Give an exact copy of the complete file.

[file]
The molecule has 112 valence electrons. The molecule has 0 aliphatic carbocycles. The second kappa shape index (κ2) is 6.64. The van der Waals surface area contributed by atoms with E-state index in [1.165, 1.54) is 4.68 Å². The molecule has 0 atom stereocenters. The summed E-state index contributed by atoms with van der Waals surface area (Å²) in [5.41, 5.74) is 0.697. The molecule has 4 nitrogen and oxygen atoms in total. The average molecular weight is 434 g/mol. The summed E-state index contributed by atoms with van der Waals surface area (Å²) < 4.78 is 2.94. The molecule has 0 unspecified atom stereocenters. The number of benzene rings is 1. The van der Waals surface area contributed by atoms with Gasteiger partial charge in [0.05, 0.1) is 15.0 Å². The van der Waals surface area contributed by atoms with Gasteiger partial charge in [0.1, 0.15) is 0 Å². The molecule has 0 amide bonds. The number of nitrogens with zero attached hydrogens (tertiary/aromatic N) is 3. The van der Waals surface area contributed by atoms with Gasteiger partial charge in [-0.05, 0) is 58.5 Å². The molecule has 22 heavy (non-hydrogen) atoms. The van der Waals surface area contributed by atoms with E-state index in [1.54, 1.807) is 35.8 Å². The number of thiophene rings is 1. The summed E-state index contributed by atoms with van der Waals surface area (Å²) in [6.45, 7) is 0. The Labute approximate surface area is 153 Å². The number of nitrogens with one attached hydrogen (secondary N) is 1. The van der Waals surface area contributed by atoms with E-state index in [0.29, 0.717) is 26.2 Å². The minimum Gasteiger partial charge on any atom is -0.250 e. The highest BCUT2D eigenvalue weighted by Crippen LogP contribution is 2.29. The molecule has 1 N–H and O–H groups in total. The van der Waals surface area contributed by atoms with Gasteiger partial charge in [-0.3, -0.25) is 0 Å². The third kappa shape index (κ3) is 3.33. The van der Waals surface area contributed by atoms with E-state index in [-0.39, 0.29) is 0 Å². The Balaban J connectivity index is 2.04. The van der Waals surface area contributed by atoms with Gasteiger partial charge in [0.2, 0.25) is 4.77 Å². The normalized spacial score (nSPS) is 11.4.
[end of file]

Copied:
The molecule has 112 valence electrons. The molecule has 0 aliphatic carbocycles. The second kappa shape index (κ2) is 6.64. The van der Waals surface area contributed by atoms with E-state index in [1.165, 1.54) is 4.68 Å². The molecule has 0 atom stereocenters. The summed E-state index contributed by atoms with van der Waals surface area (Å²) in [5.41, 5.74) is 0.697. The molecule has 4 nitrogen and oxygen atoms in total. The average molecular weight is 434 g/mol. The summed E-state index contributed by atoms with van der Waals surface area (Å²) < 4.78 is 2.94. The molecule has 0 unspecified atom stereocenters. The number of benzene rings is 1. The van der Waals surface area contributed by atoms with Gasteiger partial charge in [0.05, 0.1) is 15.0 Å². The van der Waals surface area contributed by atoms with Gasteiger partial charge in [0.1, 0.15) is 0 Å². The molecule has 0 amide bonds. The number of nitrogens with zero attached hydrogens (tertiary/aromatic N) is 3. The van der Waals surface area contributed by atoms with Gasteiger partial charge in [-0.05, 0) is 58.5 Å². The molecule has 22 heavy (non-hydrogen) atoms. The van der Waals surface area contributed by atoms with E-state index in [1.54, 1.807) is 35.8 Å². The number of thiophene rings is 1. The summed E-state index contributed by atoms with van der Waals surface area (Å²) in [6.45, 7) is 0. The Labute approximate surface area is 153 Å². The number of nitrogens with one attached hydrogen (secondary N) is 1. The van der Waals surface area contributed by atoms with E-state index in [0.29, 0.717) is 26.2 Å². The minimum Gasteiger partial charge on any atom is -0.250 e. The highest BCUT2D eigenvalue weighted by Crippen LogP contribution is 2.29. The molecule has 1 N–H and O–H groups in total. The van der Waals surface area contributed by atoms with Gasteiger partial charge in [-0.3, -0.25) is 0 Å². The third kappa shape index (κ3) is 3.33. The van der Waals surface area contributed by atoms with E-state index in [-0.39, 0.29) is 0 Å². The Balaban J connectivity index is 2.04. The van der Waals surface area contributed by atoms with Gasteiger partial charge in [0.2, 0.25) is 4.77 Å². The normalized spacial score (nSPS) is 11.4.